Monday, June 23, 2008
Tibor Kalman (July 6, 1949–May 2, 1999) was an influential American graphic designer of Hungarian origin, and was best known for the groundbreaking work he created with his New York design firm, M&Co, and his brief yet influential editorship of Colors magazine. Throughout his 30-year career, Kalman brought his restless intellectual curiosity and subversive wit to everything he worked on -- from album covers for the Talking Heads to the redevelopment of Times Square. Kalman incorporated visual elements other designers had never associated with successful design, and used his work to promote his radical politics. The influence of his experiments in typography and images can be seen everywhere, from music videos to the design of magazines such as Wired and Ray Gun.
In the 1970s Kalman worked at a small New York City bookstore that eventually became Barnes & Noble. He later became the supervisor of their in-house design department. In 1979 Kalman, Carol Bokuniewicz, and Liz Trovato started theTibor Kalman (July 6, 1949–May 2, 1999) was an influential American graphic designer of Hungarian origin, well-known for his work as editor-in-chief of Colors magazine.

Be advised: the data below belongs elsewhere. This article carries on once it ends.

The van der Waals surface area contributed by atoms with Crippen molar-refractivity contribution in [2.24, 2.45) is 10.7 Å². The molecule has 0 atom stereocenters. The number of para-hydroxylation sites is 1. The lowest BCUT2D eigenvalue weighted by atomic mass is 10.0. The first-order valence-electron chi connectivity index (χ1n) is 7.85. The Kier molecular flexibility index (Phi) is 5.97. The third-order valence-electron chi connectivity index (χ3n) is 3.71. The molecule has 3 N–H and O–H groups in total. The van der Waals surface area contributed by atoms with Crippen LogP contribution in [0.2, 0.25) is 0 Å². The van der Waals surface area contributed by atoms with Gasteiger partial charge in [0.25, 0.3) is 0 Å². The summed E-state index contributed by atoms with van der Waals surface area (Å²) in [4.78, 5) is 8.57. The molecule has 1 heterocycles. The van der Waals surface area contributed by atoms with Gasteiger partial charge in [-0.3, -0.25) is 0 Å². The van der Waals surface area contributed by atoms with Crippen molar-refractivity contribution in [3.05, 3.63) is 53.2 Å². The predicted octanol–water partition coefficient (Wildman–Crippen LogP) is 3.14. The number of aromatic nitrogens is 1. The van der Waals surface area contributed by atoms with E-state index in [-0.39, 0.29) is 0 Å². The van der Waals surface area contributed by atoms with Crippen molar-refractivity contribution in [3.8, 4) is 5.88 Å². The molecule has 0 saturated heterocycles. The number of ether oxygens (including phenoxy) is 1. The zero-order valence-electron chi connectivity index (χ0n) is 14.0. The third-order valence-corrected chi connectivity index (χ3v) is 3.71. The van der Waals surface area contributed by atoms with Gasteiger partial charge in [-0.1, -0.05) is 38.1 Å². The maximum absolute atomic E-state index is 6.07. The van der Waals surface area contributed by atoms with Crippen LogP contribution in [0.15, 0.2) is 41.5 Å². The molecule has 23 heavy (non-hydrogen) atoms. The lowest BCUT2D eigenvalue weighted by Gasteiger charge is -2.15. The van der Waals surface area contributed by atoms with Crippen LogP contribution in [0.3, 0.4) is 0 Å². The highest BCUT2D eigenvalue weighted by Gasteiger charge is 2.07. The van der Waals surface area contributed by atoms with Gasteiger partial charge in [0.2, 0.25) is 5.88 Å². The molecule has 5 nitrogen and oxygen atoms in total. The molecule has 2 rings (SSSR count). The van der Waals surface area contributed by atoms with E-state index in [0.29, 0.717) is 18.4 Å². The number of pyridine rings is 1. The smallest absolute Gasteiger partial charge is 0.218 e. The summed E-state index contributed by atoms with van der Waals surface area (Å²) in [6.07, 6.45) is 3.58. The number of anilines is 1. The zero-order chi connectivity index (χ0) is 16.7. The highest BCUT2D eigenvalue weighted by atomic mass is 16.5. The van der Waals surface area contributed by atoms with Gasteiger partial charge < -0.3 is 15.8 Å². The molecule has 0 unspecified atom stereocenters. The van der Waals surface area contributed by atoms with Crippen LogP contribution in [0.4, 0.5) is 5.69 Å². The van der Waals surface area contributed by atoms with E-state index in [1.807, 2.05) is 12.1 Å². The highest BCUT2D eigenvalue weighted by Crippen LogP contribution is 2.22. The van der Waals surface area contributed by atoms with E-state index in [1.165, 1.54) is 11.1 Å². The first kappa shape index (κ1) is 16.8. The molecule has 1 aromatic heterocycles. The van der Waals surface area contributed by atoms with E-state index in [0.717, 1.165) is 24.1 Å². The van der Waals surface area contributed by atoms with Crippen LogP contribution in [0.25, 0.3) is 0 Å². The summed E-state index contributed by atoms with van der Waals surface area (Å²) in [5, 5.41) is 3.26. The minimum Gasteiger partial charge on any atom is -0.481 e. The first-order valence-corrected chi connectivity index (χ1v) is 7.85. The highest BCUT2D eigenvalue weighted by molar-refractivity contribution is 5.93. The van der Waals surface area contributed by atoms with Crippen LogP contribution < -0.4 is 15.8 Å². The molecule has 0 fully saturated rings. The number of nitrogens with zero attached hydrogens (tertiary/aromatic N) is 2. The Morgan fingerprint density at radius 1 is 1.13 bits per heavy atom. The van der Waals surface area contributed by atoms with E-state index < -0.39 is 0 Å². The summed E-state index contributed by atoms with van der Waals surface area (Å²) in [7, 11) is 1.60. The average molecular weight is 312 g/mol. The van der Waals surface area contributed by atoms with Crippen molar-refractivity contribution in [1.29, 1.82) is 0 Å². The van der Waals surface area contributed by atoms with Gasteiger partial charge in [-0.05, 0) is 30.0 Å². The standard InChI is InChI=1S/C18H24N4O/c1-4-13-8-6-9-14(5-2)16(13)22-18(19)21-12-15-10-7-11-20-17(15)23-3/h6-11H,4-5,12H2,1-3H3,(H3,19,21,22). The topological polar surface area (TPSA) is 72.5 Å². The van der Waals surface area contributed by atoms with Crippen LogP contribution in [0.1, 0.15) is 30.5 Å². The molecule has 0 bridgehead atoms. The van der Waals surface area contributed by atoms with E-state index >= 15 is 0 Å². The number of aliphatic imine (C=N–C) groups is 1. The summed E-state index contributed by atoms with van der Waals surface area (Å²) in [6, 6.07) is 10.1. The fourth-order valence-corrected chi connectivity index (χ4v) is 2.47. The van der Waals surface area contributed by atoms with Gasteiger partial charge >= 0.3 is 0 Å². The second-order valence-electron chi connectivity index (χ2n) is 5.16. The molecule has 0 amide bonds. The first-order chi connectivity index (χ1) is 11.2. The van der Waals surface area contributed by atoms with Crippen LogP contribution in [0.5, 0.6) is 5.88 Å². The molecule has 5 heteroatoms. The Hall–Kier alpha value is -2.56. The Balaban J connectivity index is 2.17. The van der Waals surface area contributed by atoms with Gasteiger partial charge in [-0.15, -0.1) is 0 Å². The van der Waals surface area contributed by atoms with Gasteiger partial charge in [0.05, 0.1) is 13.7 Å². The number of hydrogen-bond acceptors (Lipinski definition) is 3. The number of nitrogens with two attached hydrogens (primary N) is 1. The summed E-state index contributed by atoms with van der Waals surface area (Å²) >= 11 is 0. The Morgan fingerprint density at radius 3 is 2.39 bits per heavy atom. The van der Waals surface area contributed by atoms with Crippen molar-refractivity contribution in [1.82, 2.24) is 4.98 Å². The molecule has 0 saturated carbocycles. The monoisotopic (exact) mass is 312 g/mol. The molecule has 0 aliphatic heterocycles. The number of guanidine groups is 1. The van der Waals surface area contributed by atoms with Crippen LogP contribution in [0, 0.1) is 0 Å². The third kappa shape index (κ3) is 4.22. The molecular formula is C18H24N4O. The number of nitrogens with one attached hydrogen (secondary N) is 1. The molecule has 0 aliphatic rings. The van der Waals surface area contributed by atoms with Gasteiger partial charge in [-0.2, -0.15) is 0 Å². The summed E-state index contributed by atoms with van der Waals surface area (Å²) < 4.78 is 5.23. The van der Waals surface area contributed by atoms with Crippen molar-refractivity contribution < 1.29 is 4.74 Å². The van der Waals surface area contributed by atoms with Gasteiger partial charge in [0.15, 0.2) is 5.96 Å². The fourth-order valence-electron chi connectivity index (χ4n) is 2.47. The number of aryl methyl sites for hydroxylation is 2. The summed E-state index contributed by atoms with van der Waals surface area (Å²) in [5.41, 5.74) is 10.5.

Kalman also worked as creative director of Interview magazine in the early 1990s.
Kalman became founding editor-in-chief of the Benetton-sponsored Colors magazine in 1990. In 1993, Kalman closed M&Co and moved to Rome, to work exclusively on the magazine. Kalman remained the main creative force behind Colors, until the onset of non-Hodgkins lymphoma forced him to leave in 1995, and return to New York.